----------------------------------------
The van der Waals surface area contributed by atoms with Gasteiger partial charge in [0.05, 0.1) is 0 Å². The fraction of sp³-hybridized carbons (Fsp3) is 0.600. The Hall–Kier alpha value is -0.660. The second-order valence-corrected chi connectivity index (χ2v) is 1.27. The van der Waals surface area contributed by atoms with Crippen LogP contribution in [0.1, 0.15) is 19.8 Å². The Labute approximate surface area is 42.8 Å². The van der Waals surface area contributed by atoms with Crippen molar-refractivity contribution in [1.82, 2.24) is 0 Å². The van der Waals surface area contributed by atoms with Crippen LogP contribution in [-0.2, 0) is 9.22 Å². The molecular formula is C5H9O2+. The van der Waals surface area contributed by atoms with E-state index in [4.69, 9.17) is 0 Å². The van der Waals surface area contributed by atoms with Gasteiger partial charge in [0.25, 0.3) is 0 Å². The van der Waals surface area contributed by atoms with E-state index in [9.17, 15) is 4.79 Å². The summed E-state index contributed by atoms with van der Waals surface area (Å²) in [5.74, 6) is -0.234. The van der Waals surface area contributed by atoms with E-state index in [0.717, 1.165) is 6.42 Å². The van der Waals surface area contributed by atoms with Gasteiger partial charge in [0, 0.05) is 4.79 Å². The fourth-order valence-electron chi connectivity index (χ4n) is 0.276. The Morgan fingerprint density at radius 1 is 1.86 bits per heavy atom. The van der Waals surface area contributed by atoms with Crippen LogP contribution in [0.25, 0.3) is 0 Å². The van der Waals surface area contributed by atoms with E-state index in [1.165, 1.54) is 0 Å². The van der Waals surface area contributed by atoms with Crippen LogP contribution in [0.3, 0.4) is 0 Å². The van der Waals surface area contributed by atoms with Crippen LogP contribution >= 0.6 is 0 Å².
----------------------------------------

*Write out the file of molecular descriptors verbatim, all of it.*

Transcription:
The van der Waals surface area contributed by atoms with Gasteiger partial charge in [0.05, 0.1) is 0 Å². The fraction of sp³-hybridized carbons (Fsp3) is 0.600. The Hall–Kier alpha value is -0.660. The second-order valence-corrected chi connectivity index (χ2v) is 1.27. The van der Waals surface area contributed by atoms with Crippen LogP contribution in [0.1, 0.15) is 19.8 Å². The Labute approximate surface area is 42.8 Å². The van der Waals surface area contributed by atoms with Crippen molar-refractivity contribution in [1.82, 2.24) is 0 Å². The van der Waals surface area contributed by atoms with Crippen LogP contribution in [-0.2, 0) is 9.22 Å². The molecular formula is C5H9O2+. The van der Waals surface area contributed by atoms with E-state index in [4.69, 9.17) is 0 Å². The van der Waals surface area contributed by atoms with Gasteiger partial charge in [0.25, 0.3) is 0 Å². The van der Waals surface area contributed by atoms with E-state index in [9.17, 15) is 4.79 Å². The summed E-state index contributed by atoms with van der Waals surface area (Å²) in [5.74, 6) is -0.234. The van der Waals surface area contributed by atoms with E-state index in [0.717, 1.165) is 6.42 Å². The van der Waals surface area contributed by atoms with Gasteiger partial charge in [0, 0.05) is 4.79 Å². The fourth-order valence-electron chi connectivity index (χ4n) is 0.276. The Morgan fingerprint density at radius 1 is 1.86 bits per heavy atom. The van der Waals surface area contributed by atoms with Crippen LogP contribution in [0.25, 0.3) is 0 Å². The van der Waals surface area contributed by atoms with E-state index in [1.165, 1.54) is 0 Å². The van der Waals surface area contributed by atoms with Crippen LogP contribution in [0.3, 0.4) is 0 Å². The van der Waals surface area contributed by atoms with Crippen LogP contribution >= 0.6 is 0 Å².